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FDA Pre-Approval Inspection (PAI)


A pre-approval inspection (PAI) is performed to contribute to FDA’s assurance that a manufacturing establishment named in a drug application is capable of manufacturing a drug, and that submitted data are accurate and complete.

Before approval, FDA evaluates the establishments by on-site inspections and/or by establishment file review when the firm is named in the Chemistry, Manufacturing, and Controls (CMC) section of a New Drug Application (NDA), Abbreviated New Drug Application (ANDA) or Biologic License Application (BLA).

Which sites generally trigger a facility evaluation for a pre-approval inspection?

  • Finished dosage manufacturers
  • API manufacturers
  • Finished dosage and API testing sites
  • Primary packaging and labeling sites
  • For animal derived APIs, the facility that performs the crude extraction

FDA generally does not evaluate the following sites for a pre-approval inspection:

  • Intermediate manufacturers
  • Exhibit batch manufacturers
  • Component manufacturers (syringe, vial, or stopper manufacturer)
  • Excipient manufacturers (unless it is a novel excipient)
  • Secondary packager/labeler

When does FDA perform PAIs?

Use risk based Priority Inspection Criteria to make the decision based on the following risks:

Facility Risk

  • cGMP issues relevant to application product
  • Recent FARs relevant to application product
  • Recent recalls relevant to application product
  • Numerous applications filed at once

Product Risk

  • New molecular entity
  • First application filed by applicant
  • First ANDA filed for an approved drug
  • RLD has complaints, ADEs, stability issues
  • Patient population or for serious condition
  • Breakthrough therapy, shortage situation

Process Risk

  • Narrow therapeutic range (95%-105%)
  • API derivation is high risk (derived from animal tissue)
  • PAT, NIR, QbD
  • Development data is incomplete
  • Batch records non-specific
  • Complicated process
  • Substantially different process than previously covered at facility

Pre-Approval Inspection team

  • Investigators
  • Other Specialists (Chemistry Expert, Microbiology Expert, Process/Facility Expert, Formulation Expert)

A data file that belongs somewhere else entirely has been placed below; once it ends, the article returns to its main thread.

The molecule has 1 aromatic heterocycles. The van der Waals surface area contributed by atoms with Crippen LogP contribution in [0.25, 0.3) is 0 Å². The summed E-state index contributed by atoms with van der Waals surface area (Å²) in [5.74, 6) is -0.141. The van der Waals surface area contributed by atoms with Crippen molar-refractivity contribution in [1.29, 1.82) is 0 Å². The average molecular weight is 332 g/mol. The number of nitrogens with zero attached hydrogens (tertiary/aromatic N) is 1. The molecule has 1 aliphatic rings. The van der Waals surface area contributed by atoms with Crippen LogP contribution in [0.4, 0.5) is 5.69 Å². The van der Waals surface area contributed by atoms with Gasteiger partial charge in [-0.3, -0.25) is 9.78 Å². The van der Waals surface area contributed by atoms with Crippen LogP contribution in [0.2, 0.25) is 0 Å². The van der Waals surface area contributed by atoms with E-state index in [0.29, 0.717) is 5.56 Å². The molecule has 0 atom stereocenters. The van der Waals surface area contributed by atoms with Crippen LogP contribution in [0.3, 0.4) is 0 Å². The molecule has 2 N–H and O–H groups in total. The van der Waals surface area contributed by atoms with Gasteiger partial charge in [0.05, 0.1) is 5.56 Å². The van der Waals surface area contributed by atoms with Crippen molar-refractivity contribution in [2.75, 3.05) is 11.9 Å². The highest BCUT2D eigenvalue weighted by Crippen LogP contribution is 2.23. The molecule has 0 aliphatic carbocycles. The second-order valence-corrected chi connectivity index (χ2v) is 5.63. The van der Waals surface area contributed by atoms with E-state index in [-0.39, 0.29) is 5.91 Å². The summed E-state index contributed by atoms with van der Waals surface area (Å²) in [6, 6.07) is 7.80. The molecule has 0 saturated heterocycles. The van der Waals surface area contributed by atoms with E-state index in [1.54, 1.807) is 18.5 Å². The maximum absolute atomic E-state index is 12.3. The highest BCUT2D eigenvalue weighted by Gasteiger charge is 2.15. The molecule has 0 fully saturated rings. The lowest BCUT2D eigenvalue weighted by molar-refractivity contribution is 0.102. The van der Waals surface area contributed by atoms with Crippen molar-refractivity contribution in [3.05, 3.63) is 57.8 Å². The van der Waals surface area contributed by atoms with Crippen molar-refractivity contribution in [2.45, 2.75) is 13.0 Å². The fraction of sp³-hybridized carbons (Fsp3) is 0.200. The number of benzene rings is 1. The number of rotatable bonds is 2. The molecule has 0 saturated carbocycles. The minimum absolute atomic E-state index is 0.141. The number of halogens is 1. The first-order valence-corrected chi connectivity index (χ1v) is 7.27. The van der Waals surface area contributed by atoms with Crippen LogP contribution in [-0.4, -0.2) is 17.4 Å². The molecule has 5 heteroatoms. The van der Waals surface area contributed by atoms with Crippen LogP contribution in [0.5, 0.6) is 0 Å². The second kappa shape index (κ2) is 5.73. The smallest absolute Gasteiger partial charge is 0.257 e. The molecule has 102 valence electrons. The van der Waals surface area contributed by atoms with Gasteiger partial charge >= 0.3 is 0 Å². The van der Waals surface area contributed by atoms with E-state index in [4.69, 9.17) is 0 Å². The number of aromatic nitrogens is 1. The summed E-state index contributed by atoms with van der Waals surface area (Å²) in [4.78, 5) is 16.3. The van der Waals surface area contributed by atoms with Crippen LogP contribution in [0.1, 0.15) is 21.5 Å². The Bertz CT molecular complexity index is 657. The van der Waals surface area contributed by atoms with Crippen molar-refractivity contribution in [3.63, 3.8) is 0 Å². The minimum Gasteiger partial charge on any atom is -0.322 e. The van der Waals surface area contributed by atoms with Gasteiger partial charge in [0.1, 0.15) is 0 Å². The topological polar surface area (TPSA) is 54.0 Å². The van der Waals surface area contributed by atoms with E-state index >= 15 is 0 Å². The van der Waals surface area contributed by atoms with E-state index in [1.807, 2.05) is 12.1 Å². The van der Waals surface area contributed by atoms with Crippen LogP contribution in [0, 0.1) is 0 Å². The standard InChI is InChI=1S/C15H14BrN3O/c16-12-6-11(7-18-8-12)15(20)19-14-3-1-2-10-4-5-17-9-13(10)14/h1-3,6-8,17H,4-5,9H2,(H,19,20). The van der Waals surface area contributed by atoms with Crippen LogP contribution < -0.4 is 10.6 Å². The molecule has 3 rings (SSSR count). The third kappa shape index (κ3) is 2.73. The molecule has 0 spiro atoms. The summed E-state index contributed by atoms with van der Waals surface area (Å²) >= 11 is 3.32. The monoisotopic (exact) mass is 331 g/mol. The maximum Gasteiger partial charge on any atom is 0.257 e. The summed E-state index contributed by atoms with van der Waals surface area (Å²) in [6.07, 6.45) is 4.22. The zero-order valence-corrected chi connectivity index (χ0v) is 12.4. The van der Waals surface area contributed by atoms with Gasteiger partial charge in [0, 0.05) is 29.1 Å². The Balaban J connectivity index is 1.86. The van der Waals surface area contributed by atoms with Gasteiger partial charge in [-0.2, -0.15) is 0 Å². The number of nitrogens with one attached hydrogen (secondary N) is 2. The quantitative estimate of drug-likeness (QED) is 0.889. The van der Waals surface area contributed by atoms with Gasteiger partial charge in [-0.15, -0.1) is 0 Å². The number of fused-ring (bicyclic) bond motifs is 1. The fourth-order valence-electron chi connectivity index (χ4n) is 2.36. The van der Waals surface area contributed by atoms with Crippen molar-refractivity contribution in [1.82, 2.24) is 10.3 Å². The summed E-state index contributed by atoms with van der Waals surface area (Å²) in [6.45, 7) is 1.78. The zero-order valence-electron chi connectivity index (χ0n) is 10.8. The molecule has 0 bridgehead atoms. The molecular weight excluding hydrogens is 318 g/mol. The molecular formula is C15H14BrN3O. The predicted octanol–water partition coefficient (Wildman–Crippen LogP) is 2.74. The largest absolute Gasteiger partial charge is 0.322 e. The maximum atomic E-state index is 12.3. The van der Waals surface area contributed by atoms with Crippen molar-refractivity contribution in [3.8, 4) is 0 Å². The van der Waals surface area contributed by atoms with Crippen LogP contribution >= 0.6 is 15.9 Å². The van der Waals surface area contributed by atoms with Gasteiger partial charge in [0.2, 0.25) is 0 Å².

PAI Objectives

  • Readiness for Commercial Manufacturing
  • Conformance to Application
  • Data Integrity Audit

PAI Outcomes

  • Recommend Approval
  • Recommend Withholding of Approval

FDA Pre-approval Inspection Guidance

To ensure a successful PAI have a proactive compliance approach:

  • Firm is aware of significant issues before inspection; CAPAs in place; if needed
  • Senior management is aware of compliance / inspection issues at site so there are no surprises during the inspection
  • Quality and Operations work together to investigate deviations/issues
  • Quality and Operations work together to best present significant issues during inspections (identify Subject Matter Experts)
  • Have a development report that compiles documentation that represents a thorough understanding of the application product and process
  • The development report adequately serves as the basis for justification of the process to support the filing
  • Communicate product and process risks to manufacturing sites and have them reflective in the performance measurements that are collected and monitored during manufacturing to help prevent problems after launch

PAI Readiness Checklist

  • Conformance to the application
  • Manufacturing reliability and cGMP compliance
  • Using suitable and validated analytical methodologies
  • Robust manufacturing process
  • Producing authentic and accurate data
  • Good documentation practice (GDP)
  • Standard quality system

FDA Pre-approval Inspection Checklist

  • Review past inspections, responses and outstanding items, if any
  • Conduct a walk-through examining instruments for calibration status, log books
  • Prepare lists of commonly requested items

- Rework/reprocessing events

- Recalls

- Product failures

- Complaints

- Media fills

- Deviations, OOS investigations, CAPAs

  • Determine the roles of individual members of the inspection team
  • Pre-determine the “Go To” lead person within each area of the tour
  • Review production schedules
- Schedule routine products and activities 
- Best to avoid rework or other challenging activities



    1. Thanks for sharing such informative articles.

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